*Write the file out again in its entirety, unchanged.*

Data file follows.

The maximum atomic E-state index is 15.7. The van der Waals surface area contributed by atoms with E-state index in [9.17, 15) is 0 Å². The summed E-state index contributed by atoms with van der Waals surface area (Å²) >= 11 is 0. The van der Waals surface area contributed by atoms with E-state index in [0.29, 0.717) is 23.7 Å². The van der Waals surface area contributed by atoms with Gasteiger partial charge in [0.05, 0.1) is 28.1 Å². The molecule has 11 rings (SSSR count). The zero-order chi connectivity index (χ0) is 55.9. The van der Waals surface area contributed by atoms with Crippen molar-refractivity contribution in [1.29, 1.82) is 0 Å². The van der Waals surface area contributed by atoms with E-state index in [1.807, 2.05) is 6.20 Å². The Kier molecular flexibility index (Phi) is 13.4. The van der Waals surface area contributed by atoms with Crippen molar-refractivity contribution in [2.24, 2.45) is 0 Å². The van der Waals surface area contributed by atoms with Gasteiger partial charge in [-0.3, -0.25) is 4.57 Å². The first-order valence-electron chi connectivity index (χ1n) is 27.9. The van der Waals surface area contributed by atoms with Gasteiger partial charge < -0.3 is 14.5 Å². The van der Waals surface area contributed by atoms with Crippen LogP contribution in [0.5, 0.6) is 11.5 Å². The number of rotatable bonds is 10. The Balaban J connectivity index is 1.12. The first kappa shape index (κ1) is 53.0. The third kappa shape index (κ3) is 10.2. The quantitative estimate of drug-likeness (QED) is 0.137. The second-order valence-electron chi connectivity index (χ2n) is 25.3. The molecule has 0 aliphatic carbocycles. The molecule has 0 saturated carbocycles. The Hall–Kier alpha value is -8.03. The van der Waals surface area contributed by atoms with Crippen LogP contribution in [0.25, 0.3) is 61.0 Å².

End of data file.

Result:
The maximum atomic E-state index is 15.7. The van der Waals surface area contributed by atoms with E-state index in [9.17, 15) is 0 Å². The summed E-state index contributed by atoms with van der Waals surface area (Å²) >= 11 is 0. The van der Waals surface area contributed by atoms with E-state index in [0.29, 0.717) is 23.7 Å². The van der Waals surface area contributed by atoms with Gasteiger partial charge in [0.05, 0.1) is 28.1 Å². The molecule has 11 rings (SSSR count). The zero-order chi connectivity index (χ0) is 55.9. The van der Waals surface area contributed by atoms with Crippen molar-refractivity contribution in [1.29, 1.82) is 0 Å². The van der Waals surface area contributed by atoms with E-state index in [1.807, 2.05) is 6.20 Å². The Kier molecular flexibility index (Phi) is 13.4. The van der Waals surface area contributed by atoms with Crippen molar-refractivity contribution in [2.24, 2.45) is 0 Å². The van der Waals surface area contributed by atoms with Gasteiger partial charge in [-0.3, -0.25) is 4.57 Å². The first-order valence-electron chi connectivity index (χ1n) is 27.9. The van der Waals surface area contributed by atoms with Gasteiger partial charge < -0.3 is 14.5 Å². The van der Waals surface area contributed by atoms with Crippen LogP contribution in [0.5, 0.6) is 11.5 Å². The number of rotatable bonds is 10. The Balaban J connectivity index is 1.12. The first kappa shape index (κ1) is 53.0. The third kappa shape index (κ3) is 10.2. The quantitative estimate of drug-likeness (QED) is 0.137. The second-order valence-electron chi connectivity index (χ2n) is 25.3. The molecule has 0 aliphatic carbocycles. The molecule has 0 saturated carbocycles. The Hall–Kier alpha value is -8.03. The van der Waals surface area contributed by atoms with Crippen LogP contribution in [0.25, 0.3) is 61.0 Å².